When Stanford football players walk into their locker room every day, they are faced with a firm statement written on the walls, words they are expected to embody: “Home of intellectual brutality.”
“Yeah, that was kind of Stanford’s motto that we kind of owned,” former Stanford running back Christian McCaffrey said Friday, less than 24 hours after he was selected eighth overall in the NFL draft by the Carolina Panthers.
In Charlotte, where McCaffrey was introduced to the media on Friday at Bank of America Stadium, he has a new phrase to own: “Luke Kuechly DNA.”
That’s what Panthers assistant coach Lance Taylor kept telling head coach Ron Rivera was a part of McCaffrey.
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Taylor was with Carolina in 2012, when they scouted and drafted Kuechly out of Boston College. And the Panthers brought him back to Charlotte this spring – from Stanford, where he was McCaffrey’s position coach.
“That, I thought, was a real interesting comment,” said Rivera on Thursday night.
According to Taylor, “Luke Kuechly DNA” was the phrase thrown around throughout the vetting process of McCaffrey, and again in the 10-minute window in Carolina’s war room on Thursday night.
That’s when Panthers assistants were making their 20-second pitches to Panthers general manager Dave Gettleman as they workshopped through their options – Alabama tight end O.J. Howard, or McCaffrey,
Taylor’s pitch didn’t change.
“It was kind of what I’ve been saying since the beginning,” he said. “I believe Christian can be an impact player, I think that he can help our offense and our football team in multiple ways, not only as a running back or slot receiver or a punt returner, but he can impact our team in multiple ways. I know what kind of work ethic and what kind of character he has.
“And several people in the room mentioned that he has ‘Luke Kuechly DNA.”
To Taylor, here’s what that means:
Unparalleled in work ethic.
“Those are things I think of when I think of Luke Kuechly and (quarterback) Cam Newton,” said Taylor. “And I think Luke is a guy that we have put as a poster-child of those things and a guy you want people to mold after.
“Those are the characteristics and qualities that I think Christian embodies as well.”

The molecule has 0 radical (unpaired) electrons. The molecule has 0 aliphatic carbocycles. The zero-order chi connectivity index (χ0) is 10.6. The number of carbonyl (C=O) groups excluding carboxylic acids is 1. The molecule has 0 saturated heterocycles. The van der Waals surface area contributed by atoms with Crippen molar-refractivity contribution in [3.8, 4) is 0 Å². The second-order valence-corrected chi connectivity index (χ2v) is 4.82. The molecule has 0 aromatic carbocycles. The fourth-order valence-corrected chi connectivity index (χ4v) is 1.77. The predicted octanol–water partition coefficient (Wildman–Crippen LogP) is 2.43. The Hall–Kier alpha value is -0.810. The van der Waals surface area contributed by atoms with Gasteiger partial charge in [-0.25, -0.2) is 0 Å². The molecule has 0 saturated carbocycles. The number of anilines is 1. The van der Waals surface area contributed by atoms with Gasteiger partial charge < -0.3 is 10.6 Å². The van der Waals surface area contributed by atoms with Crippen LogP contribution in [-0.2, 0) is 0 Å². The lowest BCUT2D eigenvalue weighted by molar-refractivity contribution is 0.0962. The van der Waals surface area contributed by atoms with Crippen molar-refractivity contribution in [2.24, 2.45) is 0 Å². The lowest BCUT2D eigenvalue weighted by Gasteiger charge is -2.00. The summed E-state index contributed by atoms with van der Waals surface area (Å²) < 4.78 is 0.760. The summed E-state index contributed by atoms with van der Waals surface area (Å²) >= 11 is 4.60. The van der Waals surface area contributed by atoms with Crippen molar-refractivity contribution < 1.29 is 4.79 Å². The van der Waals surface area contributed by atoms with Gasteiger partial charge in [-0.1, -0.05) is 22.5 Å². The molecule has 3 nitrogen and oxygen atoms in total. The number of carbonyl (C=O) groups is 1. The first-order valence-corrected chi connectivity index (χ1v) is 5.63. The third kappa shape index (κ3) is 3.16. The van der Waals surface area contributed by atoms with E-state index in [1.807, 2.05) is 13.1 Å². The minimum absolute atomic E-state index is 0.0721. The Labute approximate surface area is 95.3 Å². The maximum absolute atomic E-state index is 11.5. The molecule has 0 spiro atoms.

The Panthers knew that McCaffrey was Taylor’s guy. Taylor did his best to be unbiased – but he said he spent more time with McCaffrey over the last three years than his own family.
Carolina had to do its own research, too. Gettleman watched every one of McCaffrey’s touches – and then did it over again the Saturday before the draft.
Behind the scenes
Taylor also gave the Panthers cut-ups of McCaffrey’s practice film. That way, the Panthers were able to see how McCaffrey, who by 2015 was a college football superstar and in the Heisman conversation, operated when the news cameras weren’t around.
“I wanted to be very careful to only give them facts,” Taylor said. “When they would ask me about character, or integrity, or intangibles, I’d give them my insight but I tried very had not to be biased.
“I thought the practice film was very important for those guys to be able to see who he was day-to-day,” he said.
Taylor was right about the Kuechly comparison, Rivera said – as a playmaker, but also as an off-the-field presence.
“(Christian is) one of those kinds of guys that’s just all about football, and you guys are going to see that very quickly when you get an opportunity to visit with him,” he said. “It was really unique.”
McCaffrey, minutes after he held up his freshly monogrammed No. 22 “McCaffrey” jersey up to a room packed with media members, said he was pleased to hear he had been compared to Kuechly.
“I have just been watching him play, and that’s an honor, to be mentioned that we are cut from the same cloth,” he said. “Just kind of hard-nosed, don’t say a whole lot but just go to work kind of guys – that’s how I envision him, as somebody who has all of the athletic ability on the planet but utilizes it to the very most.
“That would be an honor, for somebody to say about me.”